Table 2
Independent variables and their levels

Removal percentage calculated by the following equation:


where, Ci and C0 are initial and final concentrations, respectively. Table 3 shows experimental matrix design obtained by the software.

Table 3
Experimental matrix design and COD data

Results and discussion

Regression model based on ANOVA and testing

In this paper, correlations between the response function (Y) and the independent variables were obtained by the following second-order quadratic polynomial model [29]:


where, Y is the response. β0 is a constant coefficient. βj, βij and βjj are the coefficients for the linear, quadratic and interaction effects, respectively. Xi and Xj are the coded levels for the independent variables. K is the number of independent variables and ɛ is the random error.

The following equation presents the BBD model for COD removal percentage obtained from the software. In fact, it shows the relation between all responses and operating variables.


where, X1, X2, X3, X4 and X5 are reaction time (min), pH, current density (mA/cm2), H2O2/wastewater volume ratio and H2O2/Fe2+ molar ratio, respectively. The experimental and predicted data (obtained from Eq. 6) for COD are shown in Table 3, as well.

ANOVA analysis

Table 4 shows analysis of variance (ANOVA) for response surface quadratic model terms for COD removal. They will be significant when Prob > F values are less than 0.05. A model can properly predict the response when R2 is close to one. Therefore, X1, X2, X3, X4, X5, X1X2, X1X4, X2X3, X2X4, X2X5, X3X4, X4X5, X12, X22, X32, X42, X52 terms for COD removal were significant and non-negligible terms. There is a good agreement between the predicted data and the experimental ones since the R2 equals to 0.9987 for COD. As the R2, R2 adjusted, R2 predicted amounts are close to one, it can be concluded that regression model is appropriate for this research as illustrated in Table 5 [30].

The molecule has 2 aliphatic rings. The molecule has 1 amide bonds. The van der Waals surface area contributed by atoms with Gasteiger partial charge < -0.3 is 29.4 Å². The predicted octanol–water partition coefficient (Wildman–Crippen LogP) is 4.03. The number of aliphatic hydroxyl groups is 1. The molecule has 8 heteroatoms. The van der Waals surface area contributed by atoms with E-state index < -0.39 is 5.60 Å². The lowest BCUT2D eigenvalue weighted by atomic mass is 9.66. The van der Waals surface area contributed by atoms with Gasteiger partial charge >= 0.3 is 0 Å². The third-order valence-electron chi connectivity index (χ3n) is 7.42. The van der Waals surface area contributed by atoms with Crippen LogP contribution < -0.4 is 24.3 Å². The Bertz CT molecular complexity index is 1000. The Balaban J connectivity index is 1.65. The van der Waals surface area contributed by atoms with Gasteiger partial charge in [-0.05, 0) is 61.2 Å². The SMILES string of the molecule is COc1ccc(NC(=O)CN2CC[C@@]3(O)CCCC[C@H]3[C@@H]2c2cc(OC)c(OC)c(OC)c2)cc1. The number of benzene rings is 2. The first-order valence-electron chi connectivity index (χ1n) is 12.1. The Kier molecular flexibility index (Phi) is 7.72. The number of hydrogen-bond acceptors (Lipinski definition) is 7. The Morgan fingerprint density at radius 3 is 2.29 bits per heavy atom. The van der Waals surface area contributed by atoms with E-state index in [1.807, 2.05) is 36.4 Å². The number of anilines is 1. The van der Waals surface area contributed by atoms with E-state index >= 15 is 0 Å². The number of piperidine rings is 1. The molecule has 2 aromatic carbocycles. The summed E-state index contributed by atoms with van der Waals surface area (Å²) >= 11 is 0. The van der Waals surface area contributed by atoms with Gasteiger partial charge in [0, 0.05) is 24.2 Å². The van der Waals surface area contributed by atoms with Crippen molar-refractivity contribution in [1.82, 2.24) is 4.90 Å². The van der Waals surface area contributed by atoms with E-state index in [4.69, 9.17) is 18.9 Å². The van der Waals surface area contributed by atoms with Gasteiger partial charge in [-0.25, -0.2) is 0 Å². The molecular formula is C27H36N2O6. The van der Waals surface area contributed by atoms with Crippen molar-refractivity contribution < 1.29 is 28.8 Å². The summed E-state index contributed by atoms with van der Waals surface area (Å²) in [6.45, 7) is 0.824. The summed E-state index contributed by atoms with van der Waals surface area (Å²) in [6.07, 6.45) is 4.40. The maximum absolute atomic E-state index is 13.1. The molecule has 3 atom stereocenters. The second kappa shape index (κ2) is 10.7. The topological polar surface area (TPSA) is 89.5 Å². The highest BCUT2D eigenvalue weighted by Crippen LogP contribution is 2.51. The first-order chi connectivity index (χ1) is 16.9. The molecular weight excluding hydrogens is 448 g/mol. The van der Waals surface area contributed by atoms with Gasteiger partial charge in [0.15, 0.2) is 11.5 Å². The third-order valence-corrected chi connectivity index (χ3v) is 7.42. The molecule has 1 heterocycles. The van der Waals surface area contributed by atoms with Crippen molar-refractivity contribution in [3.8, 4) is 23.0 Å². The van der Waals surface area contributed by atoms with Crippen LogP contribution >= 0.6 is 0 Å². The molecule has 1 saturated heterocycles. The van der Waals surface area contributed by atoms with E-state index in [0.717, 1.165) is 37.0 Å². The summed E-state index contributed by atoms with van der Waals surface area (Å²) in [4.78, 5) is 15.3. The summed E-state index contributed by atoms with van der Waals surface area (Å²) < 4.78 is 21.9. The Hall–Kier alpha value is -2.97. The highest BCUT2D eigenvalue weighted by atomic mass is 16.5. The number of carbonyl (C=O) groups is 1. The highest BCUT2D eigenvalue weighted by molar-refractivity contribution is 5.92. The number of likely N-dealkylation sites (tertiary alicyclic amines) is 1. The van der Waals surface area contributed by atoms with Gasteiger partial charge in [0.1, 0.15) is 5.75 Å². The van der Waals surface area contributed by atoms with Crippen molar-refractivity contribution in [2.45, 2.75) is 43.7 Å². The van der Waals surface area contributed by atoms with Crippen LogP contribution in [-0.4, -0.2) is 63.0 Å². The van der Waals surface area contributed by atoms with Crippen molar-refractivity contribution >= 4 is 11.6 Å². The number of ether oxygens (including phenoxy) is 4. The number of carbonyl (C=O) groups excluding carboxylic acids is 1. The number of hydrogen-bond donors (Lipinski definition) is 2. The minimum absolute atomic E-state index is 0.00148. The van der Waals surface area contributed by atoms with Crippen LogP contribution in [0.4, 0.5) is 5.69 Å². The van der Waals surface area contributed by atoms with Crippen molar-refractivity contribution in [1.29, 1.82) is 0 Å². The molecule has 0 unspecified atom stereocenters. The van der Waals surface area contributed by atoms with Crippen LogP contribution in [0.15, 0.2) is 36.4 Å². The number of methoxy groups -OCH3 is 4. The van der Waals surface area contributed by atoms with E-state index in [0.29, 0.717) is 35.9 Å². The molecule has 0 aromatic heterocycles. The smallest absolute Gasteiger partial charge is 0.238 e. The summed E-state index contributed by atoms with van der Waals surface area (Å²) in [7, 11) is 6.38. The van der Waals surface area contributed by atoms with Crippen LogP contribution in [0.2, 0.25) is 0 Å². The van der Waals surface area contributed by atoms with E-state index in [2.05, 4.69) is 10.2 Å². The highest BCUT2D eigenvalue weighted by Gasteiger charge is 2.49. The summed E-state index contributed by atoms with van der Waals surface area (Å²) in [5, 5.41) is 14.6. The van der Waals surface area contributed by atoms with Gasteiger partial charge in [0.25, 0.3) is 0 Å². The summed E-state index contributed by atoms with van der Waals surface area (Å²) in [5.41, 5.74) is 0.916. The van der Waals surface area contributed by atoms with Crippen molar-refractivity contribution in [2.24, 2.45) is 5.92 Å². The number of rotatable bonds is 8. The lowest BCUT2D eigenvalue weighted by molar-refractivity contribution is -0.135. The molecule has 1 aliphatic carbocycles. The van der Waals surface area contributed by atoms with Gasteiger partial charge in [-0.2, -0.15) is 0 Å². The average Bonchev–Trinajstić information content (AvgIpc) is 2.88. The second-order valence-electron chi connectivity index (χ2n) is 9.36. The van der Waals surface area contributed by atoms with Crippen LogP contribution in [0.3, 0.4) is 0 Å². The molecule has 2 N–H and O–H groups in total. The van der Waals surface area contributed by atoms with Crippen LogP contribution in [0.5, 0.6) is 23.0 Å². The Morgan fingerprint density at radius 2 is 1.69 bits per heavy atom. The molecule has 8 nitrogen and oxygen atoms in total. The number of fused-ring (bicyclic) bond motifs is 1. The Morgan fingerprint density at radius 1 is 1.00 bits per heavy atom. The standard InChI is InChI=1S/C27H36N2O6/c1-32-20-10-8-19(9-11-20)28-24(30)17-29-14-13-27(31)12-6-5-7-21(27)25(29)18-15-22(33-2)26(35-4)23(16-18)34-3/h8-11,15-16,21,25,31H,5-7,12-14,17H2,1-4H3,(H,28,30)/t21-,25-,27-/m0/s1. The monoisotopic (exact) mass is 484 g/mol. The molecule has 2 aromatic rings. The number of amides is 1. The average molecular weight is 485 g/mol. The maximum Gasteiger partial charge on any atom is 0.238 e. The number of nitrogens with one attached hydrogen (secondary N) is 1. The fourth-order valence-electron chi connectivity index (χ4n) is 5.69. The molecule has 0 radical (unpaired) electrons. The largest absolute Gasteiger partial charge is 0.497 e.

Table 4
Analysis of variance for response surface quadratic model terms for COD removal.

Table 5
Quadratic model ANOVA result for COD removal.

The ANOVA for COD showed that F-value is 972.85 for the quadratic model. Furthermore, the large F-value indicates that the most of variation in the response can be explained by the regression model [30]. The prob> F-value (<0.05) expresses that model terms are significant, as well [30, 31]. The coefficient of variance (CV) (as the ratio of the standard error of estimated data to the mean value of the observed response) is a normative of the model reproducibility [30, 32]. The adequate precision (AP) measures the signal to noise ratio (>4 is desirable) and AP was compared for the range of the predicted values at the design points to the average prediction error [30, 31]. For the present research, signal to noise ratios were around 100.773 for COD. The adequacy of developed mathematical models to the experiment was examined by the diagnostic plots such as predicted plot versus actual one (Fig. 2(a)) and normal percent probability graphs (Fig. 2b). According to Fig. 2 (a) and (b), the actual values are very close to the predicted ones because actual values were distributed near the straight line. These plots state that there is a very good agreement between the observed data and the correlated ones obtained from the models.